Practice Persuasion:

5 Strategies to Get Your Kids to Practice:

Sometimes getting our kids to practice their instrument is like pulling teeth! But practice is so important—vital even, in growing as a musician. So, the question is, how do we get our kids or students motivated to practice, and stay in a consistent practice routine?

Continue reading to find out more about my five techniques that I use with my students to help them be consistent with practicing, without shedding any tears!

1. Perfect Practice Plan:

I recently created a weekly practice calendar for my students, so that they can have more effective practice sessions. Effective practice habits are a learned skill, just like studying, and often times students don’t know how to practice, so they just end up playing through their assigned songs a few times, and calling it a day. With this practice calendar, I write down specific, and individualized practice steps for each student. I have them practice different warm-ups and scales each day, with specific directions for each, and they focus on certain parts and sections of their song, with detailed directions. This helps them know exactly what and how to practice, and eliminates some of that practice anxiety of not knowing what to do. It also helps their practice time become more efficient, and even more fun, as we switch up activities more frequently and add some fun assignments. See the picture below for an example of the Perfect Practice Plan!

2. Practice Check-in Chart:

You can either use this as an added material to the Perfect Practice Plan, or for students who already practice efficiently, but just have trouble being motivated to practice, and staying consistent, you can implement this simple Practice Check-in Chart, to provide students with some direction for their practice time. This chart is pretty versatile, and for younger students it could be as simple as having the Practice Check-in Chart printed out and posted by their instrument, and having your student place a sticker or stamp on each day he/she practiced. For older students, the teacher can write more specific goals, techniques, and songs to practice, and the students can either check-off, or write the amount of time they practiced each item, each day. Make sure that you, or the student’s teacher are setting goals with your child/student for how many days in a row they should practice, and check back in to see if they’ve reached their weekly goal.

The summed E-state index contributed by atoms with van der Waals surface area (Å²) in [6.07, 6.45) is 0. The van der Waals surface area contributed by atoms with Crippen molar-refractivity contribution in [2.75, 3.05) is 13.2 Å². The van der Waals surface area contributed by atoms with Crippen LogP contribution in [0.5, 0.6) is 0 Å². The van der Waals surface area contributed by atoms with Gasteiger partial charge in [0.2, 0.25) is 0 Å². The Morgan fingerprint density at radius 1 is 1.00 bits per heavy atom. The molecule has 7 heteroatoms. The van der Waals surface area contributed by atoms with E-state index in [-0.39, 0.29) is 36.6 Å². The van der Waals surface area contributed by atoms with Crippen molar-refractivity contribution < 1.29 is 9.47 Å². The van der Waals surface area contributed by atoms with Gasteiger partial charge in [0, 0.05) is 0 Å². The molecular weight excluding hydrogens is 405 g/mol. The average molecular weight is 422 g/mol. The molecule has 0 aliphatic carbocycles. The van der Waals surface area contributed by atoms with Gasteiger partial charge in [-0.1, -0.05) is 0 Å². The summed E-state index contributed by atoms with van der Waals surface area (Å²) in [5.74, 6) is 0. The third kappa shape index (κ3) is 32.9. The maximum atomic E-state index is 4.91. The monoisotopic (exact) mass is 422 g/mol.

3. Enticing Incentives:

You can take the Perfect Practice Plan, or the Practice Check-in Chart one step further, by adding an incentive each week. When your child’s teacher sets those weekly goals, you can come up with an incentive, between the parent, student and teacher, for your child to work towards achieving. For instance, if the student practices 5 days in row, for 20-minutes each day, and marks off the time in the Practice Check-in Chart, he or she will get an agreed upon prize. (i.e. game day, treasure chest prize, deciding what they want to do in their lesson). Make sure the incentive is something the student really wants and will work for!

4. Student’s Choice:

Make sure to include songs to your students’ repertoire that they actually want to play! When students learn a song they really love, they will want to practice it. If your student can’t think of a song right away, have them listen to various songs, including different genres, to find out what they like. You could also pick out several songs for the student to choose from, and see if he/she connects with any of the songs you picked out. Once they find that song they love, watch the practicing magic begin! (Just make sure they are still practicing their other material along with their favorite song.)

5. Routine Reminder:

The best way to get students to practice is by creating a daily practice routine. I’m going to reiterate, daily practice. When students add practice time into their daily schedules, it becomes part of their normal routine. They already know that every day after dinner, for instance, they have 20-30 minutes to practice piano. This eliminates a lot of the grumbling and making excuses for not practicing, when it becomes a part of their normal routine. Just like students complete their school homework after school, they should also be practicing their instrument throughout the week. Write down your child’s practice time on a calendar, and remind them when their scheduled practice time is. This might be your job as the parent to remind your child to practice, for a while, until they get the routine down and it becomes a habit. When students put practice into their daily routines, they are already expecting that they need to practice each day, which eliminates a lot of the negotiating about not wanting to practice. It will also encourage them, because they’ll see themselves improving a lot faster!

Another really important aspect of practicing is making sure parents, students, and the teacher are all on the same page with practice expectations. Talk with your teacher about how much time per day your student should be practicing. Then, come up with a good time your child can practice each day, and write it on the calendar. Make sure to continue to remind your student about their practice time. Discuss a practice incentive with your child, and have them pick what they want the reward to be, then print and post their practice calendar next to their practice space. You can turn around your child’s views on practicing their instrument! Just stay consistent, positive, and creative!

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